Dark Night of the Soul and Clinical Depression


Q: I’d like to know more about the dark night of the soul and  how it differentiates  from clinical depression.

A: Thank you so much for asking this question. Many of us are going through a range of difficult feelings with so much going on in the world around us, so much suffering. Although I am a spiritual director and not a psychologist I can provide some of my initial thoughts about your question. You may also find it helpful to read Thomas Keating’s description of it in Invitation to Love.

Let’s start with the dark night of the soul. When we are in the dark night of the soul our prayer life might feel dry. We can feel abandoned because it is hard to relate to God in the way we have related before, and it may seem like God is completely absent. But it’s also a time when God can reveal his/herself to us in a new way. God is actively and completely loving us, carrying us through the whole thing, even when we find that hard to feel. It’s a time when our entire image of God is being expanded, taken out of the little box in which we had it, as God loves us into a new, fuller relationship.

The dark night experience can take time, and it can be painful. We might feel lost or unsure of ourselves and even vacillate in any calling we may feel to serve God. It’s a time when our false self is being revealed to us―our emotional programs for happiness can become more obvious to us. This can include our desire to be sure of things, i.e. for security, as the ways we usually reach for God no longer seem fruitful. Our desire for affection and esteem may have led us into habits or addictions that we come to realize do not feed us the true spiritual nourishment we desire. Our desire for control may rear up as anger, for example, when we realize that we can’t make God show up, or appear to us in the way we would like. All of this can be highly frustrating, and even humiliating. But it’s not humiliating in the sense that we have been found to be bad or horribly flawed, but rather in the sense of its Latin root humus, or earth: we are becoming fertile soil where God’s love can grow and flourish in us and thorough us. As difficult as it is, this whole process of the dark night brings us to see more clearly the barriers we put up that can keep us from noticing, accepting, and receiving God’s love. It comes as a gift to us from God.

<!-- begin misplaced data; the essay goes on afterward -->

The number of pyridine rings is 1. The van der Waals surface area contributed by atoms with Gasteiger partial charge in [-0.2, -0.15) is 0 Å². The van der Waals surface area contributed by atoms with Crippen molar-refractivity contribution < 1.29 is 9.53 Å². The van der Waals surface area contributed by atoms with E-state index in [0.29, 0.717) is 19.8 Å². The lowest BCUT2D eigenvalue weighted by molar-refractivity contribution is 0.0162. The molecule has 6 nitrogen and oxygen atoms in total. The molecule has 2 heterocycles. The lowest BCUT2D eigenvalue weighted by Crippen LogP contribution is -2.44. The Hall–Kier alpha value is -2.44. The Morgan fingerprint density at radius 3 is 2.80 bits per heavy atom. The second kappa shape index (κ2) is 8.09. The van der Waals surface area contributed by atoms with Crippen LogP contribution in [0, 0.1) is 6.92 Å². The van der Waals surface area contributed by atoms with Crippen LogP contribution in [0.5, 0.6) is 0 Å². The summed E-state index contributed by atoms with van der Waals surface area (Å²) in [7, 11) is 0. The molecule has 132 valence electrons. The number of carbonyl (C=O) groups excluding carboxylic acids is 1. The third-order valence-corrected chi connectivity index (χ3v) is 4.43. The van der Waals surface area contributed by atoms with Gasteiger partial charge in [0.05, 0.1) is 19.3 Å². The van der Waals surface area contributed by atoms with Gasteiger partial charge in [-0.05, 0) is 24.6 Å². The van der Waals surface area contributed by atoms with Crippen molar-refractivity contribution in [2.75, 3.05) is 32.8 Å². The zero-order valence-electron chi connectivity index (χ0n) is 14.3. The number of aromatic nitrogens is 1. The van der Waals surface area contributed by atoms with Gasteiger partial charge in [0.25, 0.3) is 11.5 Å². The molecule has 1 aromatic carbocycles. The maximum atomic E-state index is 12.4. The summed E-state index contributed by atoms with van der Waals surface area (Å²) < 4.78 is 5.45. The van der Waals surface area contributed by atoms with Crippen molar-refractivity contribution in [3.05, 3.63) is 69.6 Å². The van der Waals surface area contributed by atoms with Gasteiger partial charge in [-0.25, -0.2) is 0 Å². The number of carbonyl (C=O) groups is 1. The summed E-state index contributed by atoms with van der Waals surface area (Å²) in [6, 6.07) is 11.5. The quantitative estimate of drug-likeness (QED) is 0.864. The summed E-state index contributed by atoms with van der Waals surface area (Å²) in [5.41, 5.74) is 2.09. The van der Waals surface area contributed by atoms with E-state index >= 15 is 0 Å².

Deeply humbled by seeing more and more of the false programs and agendas that have kept us from experiencing the love of God, we may be drawn to give up, in a way. Even this is a gift, however challenging. We can’t “fix” the false self by ourselves: we need God. We can do our part, seeking whatever resources are available including therapy, and trusted relationships with people anchored in God who can gently assure us of the deep love that God has for us and also gently reflect back when are off the mark. We can engage in practices that help us to integrate our bodies, minds and hearts as we affirm our intention to grow deeper in relationship with God; including meditation such as Centering Prayer; and Welcoming Prayer, the in-your-life version of letting go to God.